Should revisiting your Will be your new years resolution?

Are we facing a dementia crisis and if so how can we plan for it?

More people than ever before are now challenging Wills and making claims against estates.

Coming into the new year, it is important to consider what provisions you have in place and whether everything you have implemented is still accurate, up to date and most importantly, does what you need it to.

Spending Christmas with, or without, the family can amplify emotions and make considerations for the future ever more important. The majority of claims made against estates are brought by family members of the deceased. Despite it being commonplace for a person to leave their estate to their family, this is not always the case and it can often be for good reason. Each person has the right to leave their estate to whomever and however they wish, and this right should be protected.

Within this article, we will consider some ways to ensure that your estate is distributed how you intend it to be, and provide some tips on how you can try and avoid any claims being made against the estate in the future.

What kinds of claims can people make against an estate?

It is important for us to first consider the types of claims that can be made against an estate once someone has died.

Firstly, and most commonly, it is possible to challenge the validity of a Will. The grounds under which a person may challenge the validity of a Will include mental capacity, knowledge and approval, undue influence, valid execution, fraud and forgery. Secondly, a claim can be brought under the Inheritance (Provision for Family and Dependants) Act 1975. This Act allows people to claim against an estate if they have been excluded from a Will or have been left without reasonable financial provision.

We must now consider how to protect an estate from such potential claims in the future.

Ensure you have a Will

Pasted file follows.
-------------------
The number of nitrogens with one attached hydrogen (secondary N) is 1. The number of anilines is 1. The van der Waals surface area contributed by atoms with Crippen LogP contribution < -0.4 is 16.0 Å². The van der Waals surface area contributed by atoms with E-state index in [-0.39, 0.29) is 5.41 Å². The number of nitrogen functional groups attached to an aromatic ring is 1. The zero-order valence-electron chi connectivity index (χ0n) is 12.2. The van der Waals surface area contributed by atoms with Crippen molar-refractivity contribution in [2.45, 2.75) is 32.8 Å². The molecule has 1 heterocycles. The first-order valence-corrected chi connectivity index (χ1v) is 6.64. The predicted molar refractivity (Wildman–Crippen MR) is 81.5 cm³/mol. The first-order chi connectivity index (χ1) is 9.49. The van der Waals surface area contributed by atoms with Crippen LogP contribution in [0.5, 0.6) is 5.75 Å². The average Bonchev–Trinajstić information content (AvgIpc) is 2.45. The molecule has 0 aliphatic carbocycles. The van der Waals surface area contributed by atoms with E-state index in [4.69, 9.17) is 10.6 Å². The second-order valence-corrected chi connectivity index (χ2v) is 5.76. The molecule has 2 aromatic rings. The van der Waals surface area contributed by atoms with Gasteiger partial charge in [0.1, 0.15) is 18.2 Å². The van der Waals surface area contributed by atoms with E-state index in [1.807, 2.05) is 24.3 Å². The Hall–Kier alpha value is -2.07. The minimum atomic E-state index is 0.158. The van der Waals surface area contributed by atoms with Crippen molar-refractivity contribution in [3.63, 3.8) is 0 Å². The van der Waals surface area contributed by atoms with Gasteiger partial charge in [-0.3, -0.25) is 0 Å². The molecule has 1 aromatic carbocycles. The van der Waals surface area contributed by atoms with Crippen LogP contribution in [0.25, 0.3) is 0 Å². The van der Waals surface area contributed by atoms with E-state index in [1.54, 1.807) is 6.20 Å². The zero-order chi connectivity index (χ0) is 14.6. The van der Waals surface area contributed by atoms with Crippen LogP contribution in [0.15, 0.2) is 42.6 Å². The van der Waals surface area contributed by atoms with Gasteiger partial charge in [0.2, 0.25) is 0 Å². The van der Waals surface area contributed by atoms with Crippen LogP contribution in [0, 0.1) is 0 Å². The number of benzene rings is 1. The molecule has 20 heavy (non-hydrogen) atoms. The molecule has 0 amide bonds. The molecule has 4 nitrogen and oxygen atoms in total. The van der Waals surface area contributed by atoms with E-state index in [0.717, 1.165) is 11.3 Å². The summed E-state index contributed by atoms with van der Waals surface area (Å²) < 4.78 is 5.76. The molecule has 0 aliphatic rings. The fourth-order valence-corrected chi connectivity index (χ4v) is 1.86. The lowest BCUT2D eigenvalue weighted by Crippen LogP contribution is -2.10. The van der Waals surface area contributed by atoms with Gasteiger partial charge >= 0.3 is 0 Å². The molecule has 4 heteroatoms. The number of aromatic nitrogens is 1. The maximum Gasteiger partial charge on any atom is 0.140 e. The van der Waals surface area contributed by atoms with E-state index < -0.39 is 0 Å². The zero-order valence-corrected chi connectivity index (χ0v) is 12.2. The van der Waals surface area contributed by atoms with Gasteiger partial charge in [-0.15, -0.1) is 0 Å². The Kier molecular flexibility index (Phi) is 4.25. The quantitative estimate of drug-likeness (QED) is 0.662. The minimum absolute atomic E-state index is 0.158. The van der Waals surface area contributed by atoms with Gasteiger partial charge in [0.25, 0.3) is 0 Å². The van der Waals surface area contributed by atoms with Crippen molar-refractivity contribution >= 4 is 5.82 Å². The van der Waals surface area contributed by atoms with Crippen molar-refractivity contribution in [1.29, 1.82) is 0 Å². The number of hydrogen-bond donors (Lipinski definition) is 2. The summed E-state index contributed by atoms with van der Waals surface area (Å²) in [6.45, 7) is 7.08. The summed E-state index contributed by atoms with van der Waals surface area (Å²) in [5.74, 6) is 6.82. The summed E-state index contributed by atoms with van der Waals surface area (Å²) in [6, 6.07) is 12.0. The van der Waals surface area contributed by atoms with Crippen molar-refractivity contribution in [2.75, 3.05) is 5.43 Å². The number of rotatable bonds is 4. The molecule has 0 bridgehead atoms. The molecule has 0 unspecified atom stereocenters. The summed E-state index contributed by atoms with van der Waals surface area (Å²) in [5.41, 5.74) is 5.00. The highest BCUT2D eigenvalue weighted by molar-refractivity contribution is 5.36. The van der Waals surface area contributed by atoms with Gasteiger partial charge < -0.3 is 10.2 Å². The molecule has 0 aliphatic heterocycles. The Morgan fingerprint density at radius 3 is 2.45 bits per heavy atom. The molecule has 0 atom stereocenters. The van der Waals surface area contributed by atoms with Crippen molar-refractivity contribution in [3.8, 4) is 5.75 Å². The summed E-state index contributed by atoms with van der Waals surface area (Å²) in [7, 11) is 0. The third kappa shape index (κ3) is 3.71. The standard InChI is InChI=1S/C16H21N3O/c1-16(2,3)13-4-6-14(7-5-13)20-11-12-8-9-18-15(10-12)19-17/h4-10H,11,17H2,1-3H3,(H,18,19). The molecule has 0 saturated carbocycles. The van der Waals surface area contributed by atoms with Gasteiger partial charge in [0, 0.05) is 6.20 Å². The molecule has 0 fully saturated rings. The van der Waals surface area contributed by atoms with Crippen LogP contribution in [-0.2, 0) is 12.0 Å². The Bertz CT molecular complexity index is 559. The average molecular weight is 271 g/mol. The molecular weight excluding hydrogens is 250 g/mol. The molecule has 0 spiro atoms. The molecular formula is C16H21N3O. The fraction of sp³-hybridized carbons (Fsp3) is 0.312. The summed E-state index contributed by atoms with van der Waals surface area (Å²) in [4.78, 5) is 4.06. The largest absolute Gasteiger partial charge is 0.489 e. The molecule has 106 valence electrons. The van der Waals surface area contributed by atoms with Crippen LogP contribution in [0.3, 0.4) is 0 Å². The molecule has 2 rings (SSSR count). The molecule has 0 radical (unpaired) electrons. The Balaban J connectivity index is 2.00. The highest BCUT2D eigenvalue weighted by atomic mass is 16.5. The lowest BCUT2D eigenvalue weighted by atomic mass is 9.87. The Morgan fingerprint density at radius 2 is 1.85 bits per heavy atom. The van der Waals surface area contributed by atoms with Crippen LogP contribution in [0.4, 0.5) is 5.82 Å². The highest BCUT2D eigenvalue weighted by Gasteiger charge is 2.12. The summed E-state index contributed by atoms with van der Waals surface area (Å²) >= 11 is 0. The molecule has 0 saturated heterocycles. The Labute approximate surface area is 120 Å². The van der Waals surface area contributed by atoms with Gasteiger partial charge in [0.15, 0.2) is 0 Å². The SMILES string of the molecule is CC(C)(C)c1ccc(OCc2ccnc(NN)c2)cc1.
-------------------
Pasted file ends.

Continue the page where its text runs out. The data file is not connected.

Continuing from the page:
The easiest and most important way to dictate how you wish for your estate to be distributed following your death is to write a Will. Within your Will, you are able to detail what aspects of your estate should be passed to which specific individuals and under what terms.

You should always draft a Will with a qualified professional as this reduces the chances of the Will being deemed invalid. If a Will has been drafted by a professional, a court will always looks to uphold that the Will as valid. If a Will is a homemade Will, there is often more chance that some aspect of the Will or its execution will be deemed invalid, allowing third parties opportunity to make their claims.

In addition, you must also make sure that the Will is up to date. Relationships and circumstances change all the time and this may affect your Will and how you wish for your estate to be distributed.

Execute a letter of wishes

When instructing a professional to draft your Will, you can also ask them to draft a letter of wishes or letter of intention. This letter will accompany your Will and provide greater context as to the reasoning behind the terms of the Will.

This can be helpful in defending claims of lacking mental capacity or lack of knowledge and approval, as it is an additional document further elaborating why you have drafted your Will in this way and the reasons for doing so.

Examples of its use can include where a parent has a good relationship with one of their children and a poor relationship with another. Sometimes parents become estranged from their children and have no contact with them for many years. If the parent were to exclude the estranged child from their Will, the estranged child may seek to make a claim against the estate. If a letter of wishes had been executed alongside the Will, detailing the reason for the exclusion, the court is more likely to consider that the exclusion was the deceased’s true intention and any such claim would have a greater defence.

Ensure all policies are in place

In present day, people often have insurance policies and pensions that provide for beneficiaries upon the policyholders death. It is important to ensure that the beneficiaries of such policies and pensions are kept up to date.

When someone gets divorced, if the spouse had been the main beneficiary of the Will then the divorce will nullify the Will and the partner’s inheritance therein. The same does not apply for policies and pensions. People often leave their pensions and insurance policies to their spouse and so if a separation occurs, it is imperative to ensure that the beneficiaries of such policies are updated.

What next?

If you have not yet drafted your Will, or feel that the terms of your Will may need updating, it is important that you look into this at the earliest opportunity.

You may already have a Will in place but feel it is not secure enough to withstand any potential claims against it and you may wish to have it re-drafted and re-executed alongside a letter of wishes.

Please get in touch with our wills and probate solicitors and they will be able to assist you.

If you require advice in relation to claims against an estate, whether it be a validity challenge or a claim under the Inheritance Act, please get in touch with the writer, Jordan Davies, who specialises in contentious trusts and probate and will be happy to assist you.